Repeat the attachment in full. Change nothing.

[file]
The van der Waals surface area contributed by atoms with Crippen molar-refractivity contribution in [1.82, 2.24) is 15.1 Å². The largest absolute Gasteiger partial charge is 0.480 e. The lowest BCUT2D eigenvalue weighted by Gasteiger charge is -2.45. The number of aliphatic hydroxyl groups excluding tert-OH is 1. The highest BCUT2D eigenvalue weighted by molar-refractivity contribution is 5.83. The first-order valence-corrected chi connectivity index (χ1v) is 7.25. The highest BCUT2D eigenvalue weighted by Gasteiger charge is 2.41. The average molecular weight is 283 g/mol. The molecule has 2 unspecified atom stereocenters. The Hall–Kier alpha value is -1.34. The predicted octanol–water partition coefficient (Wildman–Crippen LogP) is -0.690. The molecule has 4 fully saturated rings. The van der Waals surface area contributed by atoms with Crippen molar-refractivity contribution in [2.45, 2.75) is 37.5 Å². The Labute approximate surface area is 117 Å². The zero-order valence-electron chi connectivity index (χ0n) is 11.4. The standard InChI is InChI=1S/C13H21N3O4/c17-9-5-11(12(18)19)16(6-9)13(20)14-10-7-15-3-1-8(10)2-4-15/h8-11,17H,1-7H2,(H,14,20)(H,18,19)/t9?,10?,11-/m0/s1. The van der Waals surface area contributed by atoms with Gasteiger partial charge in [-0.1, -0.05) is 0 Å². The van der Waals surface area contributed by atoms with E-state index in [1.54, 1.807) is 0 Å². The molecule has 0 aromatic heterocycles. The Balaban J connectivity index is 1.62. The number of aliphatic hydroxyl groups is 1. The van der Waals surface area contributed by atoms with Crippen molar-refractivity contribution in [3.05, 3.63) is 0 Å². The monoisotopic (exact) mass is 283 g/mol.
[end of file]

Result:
The van der Waals surface area contributed by atoms with Crippen molar-refractivity contribution in [1.82, 2.24) is 15.1 Å². The largest absolute Gasteiger partial charge is 0.480 e. The lowest BCUT2D eigenvalue weighted by Gasteiger charge is -2.45. The number of aliphatic hydroxyl groups excluding tert-OH is 1. The highest BCUT2D eigenvalue weighted by molar-refractivity contribution is 5.83. The first-order valence-corrected chi connectivity index (χ1v) is 7.25. The highest BCUT2D eigenvalue weighted by Gasteiger charge is 2.41. The average molecular weight is 283 g/mol. The molecule has 2 unspecified atom stereocenters. The Hall–Kier alpha value is -1.34. The predicted octanol–water partition coefficient (Wildman–Crippen LogP) is -0.690. The molecule has 4 fully saturated rings. The van der Waals surface area contributed by atoms with Crippen molar-refractivity contribution in [2.45, 2.75) is 37.5 Å². The Labute approximate surface area is 117 Å². The zero-order valence-electron chi connectivity index (χ0n) is 11.4. The standard InChI is InChI=1S/C13H21N3O4/c17-9-5-11(12(18)19)16(6-9)13(20)14-10-7-15-3-1-8(10)2-4-15/h8-11,17H,1-7H2,(H,14,20)(H,18,19)/t9?,10?,11-/m0/s1. The van der Waals surface area contributed by atoms with Gasteiger partial charge in [-0.1, -0.05) is 0 Å². The van der Waals surface area contributed by atoms with E-state index in [1.54, 1.807) is 0 Å². The molecule has 0 aromatic heterocycles. The Balaban J connectivity index is 1.62. The number of aliphatic hydroxyl groups is 1. The van der Waals surface area contributed by atoms with Crippen molar-refractivity contribution in [3.05, 3.63) is 0 Å². The monoisotopic (exact) mass is 283 g/mol.